9 May is usually the date when EU institutions, agencies and other bodies open their doors to the public and organise festivities in many European cities to celebrate the birth of the European Union with the Schuman Declaration. Although the coronavirus pandemic has made such activities impossible this year, the EU translation services have still joined efforts to find a way to mark this important founding event.

In order to help our stakeholders and policy makers around Europe in their efforts to contain the spread of COVID-19 by encouraging people to stay at home, the Translation Centre asked its language teams for their versions of the slogan ‘Stay at home, save lives!’. The results, in the 24 official EU languages plus Luxembourgish, have been used to create language-specific posters for the each of the 27 EU Member States, and for any other country that wishes to make use of them.

The Translation Centre’s top strategic priority has always been to ensure high-quality translation for its clients. The quality of a translation depends to a great extent on the quality of the source text. This crucial aspect is often overlooked by many authors, who have not necessarily been trained in professional writing. The Centre offers an editing service for source texts to enhance their linguistic quality and render them fit for translation. However, the best results are achieved when authors draft texts bearing in mind from the start that they will be translated.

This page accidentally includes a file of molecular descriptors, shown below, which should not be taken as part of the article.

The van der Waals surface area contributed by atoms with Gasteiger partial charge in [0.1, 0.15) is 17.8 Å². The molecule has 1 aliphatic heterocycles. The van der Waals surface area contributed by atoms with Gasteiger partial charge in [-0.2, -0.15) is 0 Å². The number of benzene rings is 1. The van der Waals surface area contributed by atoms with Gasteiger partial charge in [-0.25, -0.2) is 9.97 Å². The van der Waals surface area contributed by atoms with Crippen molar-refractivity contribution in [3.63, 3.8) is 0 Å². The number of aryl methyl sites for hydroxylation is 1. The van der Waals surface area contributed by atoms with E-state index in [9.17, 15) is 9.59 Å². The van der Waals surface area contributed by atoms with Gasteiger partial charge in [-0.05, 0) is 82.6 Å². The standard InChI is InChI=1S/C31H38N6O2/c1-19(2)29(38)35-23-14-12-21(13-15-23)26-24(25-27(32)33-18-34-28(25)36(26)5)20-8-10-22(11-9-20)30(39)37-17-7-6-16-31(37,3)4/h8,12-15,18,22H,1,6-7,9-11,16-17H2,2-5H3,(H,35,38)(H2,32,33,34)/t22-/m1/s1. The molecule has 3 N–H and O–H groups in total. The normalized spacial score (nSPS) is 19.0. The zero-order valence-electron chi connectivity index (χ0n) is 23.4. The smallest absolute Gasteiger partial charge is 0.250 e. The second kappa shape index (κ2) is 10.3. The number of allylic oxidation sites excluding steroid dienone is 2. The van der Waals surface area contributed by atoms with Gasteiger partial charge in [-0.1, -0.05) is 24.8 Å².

270 multilingual entries related to the current pandemic are now available in IATE, the European Union terminology database. With 8 million terms in the 24 official languages, IATE is the terminology reference not only for language professionals, but also for national experts, policy advisers, public administrations, academics and private sector companies.

The European Foundation for the Improvement of Living and Working Conditions (Eurofound), which has been one of the Translation Centre΄s clients since 1996, has launched an online survey to try to understand the impact of the COVID-19 pandemic on people living in the EU.

In March 2020, the Translation Centre reached out to the University of Rome Tor Vergata with a series of webinars on the interrelation between languages and technologies in translation. It also gave an online presentation on the Centre’s workflow in the University of Granada.